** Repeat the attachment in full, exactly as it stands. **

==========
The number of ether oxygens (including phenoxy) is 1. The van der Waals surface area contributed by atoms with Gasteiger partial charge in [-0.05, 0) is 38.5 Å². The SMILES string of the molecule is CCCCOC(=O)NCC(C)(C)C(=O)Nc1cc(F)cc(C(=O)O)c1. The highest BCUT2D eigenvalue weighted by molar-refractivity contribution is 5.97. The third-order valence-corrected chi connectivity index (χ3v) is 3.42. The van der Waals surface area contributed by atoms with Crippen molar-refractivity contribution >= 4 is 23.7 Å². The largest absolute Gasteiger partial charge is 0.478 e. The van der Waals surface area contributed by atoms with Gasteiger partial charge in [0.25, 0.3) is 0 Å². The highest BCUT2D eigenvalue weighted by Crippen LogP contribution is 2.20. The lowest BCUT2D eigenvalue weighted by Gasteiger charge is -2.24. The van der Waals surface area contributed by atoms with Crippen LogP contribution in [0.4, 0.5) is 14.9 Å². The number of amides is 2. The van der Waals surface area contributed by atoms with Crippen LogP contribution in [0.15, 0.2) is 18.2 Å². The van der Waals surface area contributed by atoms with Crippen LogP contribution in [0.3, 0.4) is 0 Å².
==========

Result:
The number of ether oxygens (including phenoxy) is 1. The van der Waals surface area contributed by atoms with Gasteiger partial charge in [-0.05, 0) is 38.5 Å². The SMILES string of the molecule is CCCCOC(=O)NCC(C)(C)C(=O)Nc1cc(F)cc(C(=O)O)c1. The highest BCUT2D eigenvalue weighted by molar-refractivity contribution is 5.97. The third-order valence-corrected chi connectivity index (χ3v) is 3.42. The van der Waals surface area contributed by atoms with Crippen molar-refractivity contribution >= 4 is 23.7 Å². The largest absolute Gasteiger partial charge is 0.478 e. The van der Waals surface area contributed by atoms with Gasteiger partial charge in [0.25, 0.3) is 0 Å². The highest BCUT2D eigenvalue weighted by Crippen LogP contribution is 2.20. The lowest BCUT2D eigenvalue weighted by Gasteiger charge is -2.24. The van der Waals surface area contributed by atoms with Crippen LogP contribution in [0.4, 0.5) is 14.9 Å². The number of amides is 2. The van der Waals surface area contributed by atoms with Crippen LogP contribution in [0.15, 0.2) is 18.2 Å². The van der Waals surface area contributed by atoms with Crippen LogP contribution in [0.3, 0.4) is 0 Å².